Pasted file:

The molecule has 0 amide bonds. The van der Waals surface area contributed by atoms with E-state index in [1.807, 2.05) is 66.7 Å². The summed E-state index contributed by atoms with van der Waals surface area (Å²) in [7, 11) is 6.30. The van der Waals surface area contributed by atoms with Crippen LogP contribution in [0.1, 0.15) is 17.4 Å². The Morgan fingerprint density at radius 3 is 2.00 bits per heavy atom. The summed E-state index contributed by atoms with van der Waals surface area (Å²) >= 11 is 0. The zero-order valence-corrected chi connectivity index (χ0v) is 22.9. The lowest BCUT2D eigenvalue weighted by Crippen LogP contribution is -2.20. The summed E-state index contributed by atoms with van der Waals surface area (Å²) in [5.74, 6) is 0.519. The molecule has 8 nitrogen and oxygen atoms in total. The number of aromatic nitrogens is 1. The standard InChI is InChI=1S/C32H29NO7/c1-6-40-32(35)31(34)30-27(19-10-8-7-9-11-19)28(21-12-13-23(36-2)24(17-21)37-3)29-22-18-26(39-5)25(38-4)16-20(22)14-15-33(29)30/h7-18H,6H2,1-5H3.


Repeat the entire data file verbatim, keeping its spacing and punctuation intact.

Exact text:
The molecule has 0 amide bonds. The van der Waals surface area contributed by atoms with E-state index in [1.807, 2.05) is 66.7 Å². The summed E-state index contributed by atoms with van der Waals surface area (Å²) in [7, 11) is 6.30. The van der Waals surface area contributed by atoms with Crippen LogP contribution in [0.1, 0.15) is 17.4 Å². The Morgan fingerprint density at radius 3 is 2.00 bits per heavy atom. The summed E-state index contributed by atoms with van der Waals surface area (Å²) >= 11 is 0. The zero-order valence-corrected chi connectivity index (χ0v) is 22.9. The lowest BCUT2D eigenvalue weighted by Crippen LogP contribution is -2.20. The summed E-state index contributed by atoms with van der Waals surface area (Å²) in [5.74, 6) is 0.519. The molecule has 8 nitrogen and oxygen atoms in total. The number of aromatic nitrogens is 1. The standard InChI is InChI=1S/C32H29NO7/c1-6-40-32(35)31(34)30-27(19-10-8-7-9-11-19)28(21-12-13-23(36-2)24(17-21)37-3)29-22-18-26(39-5)25(38-4)16-20(22)14-15-33(29)30/h7-18H,6H2,1-5H3.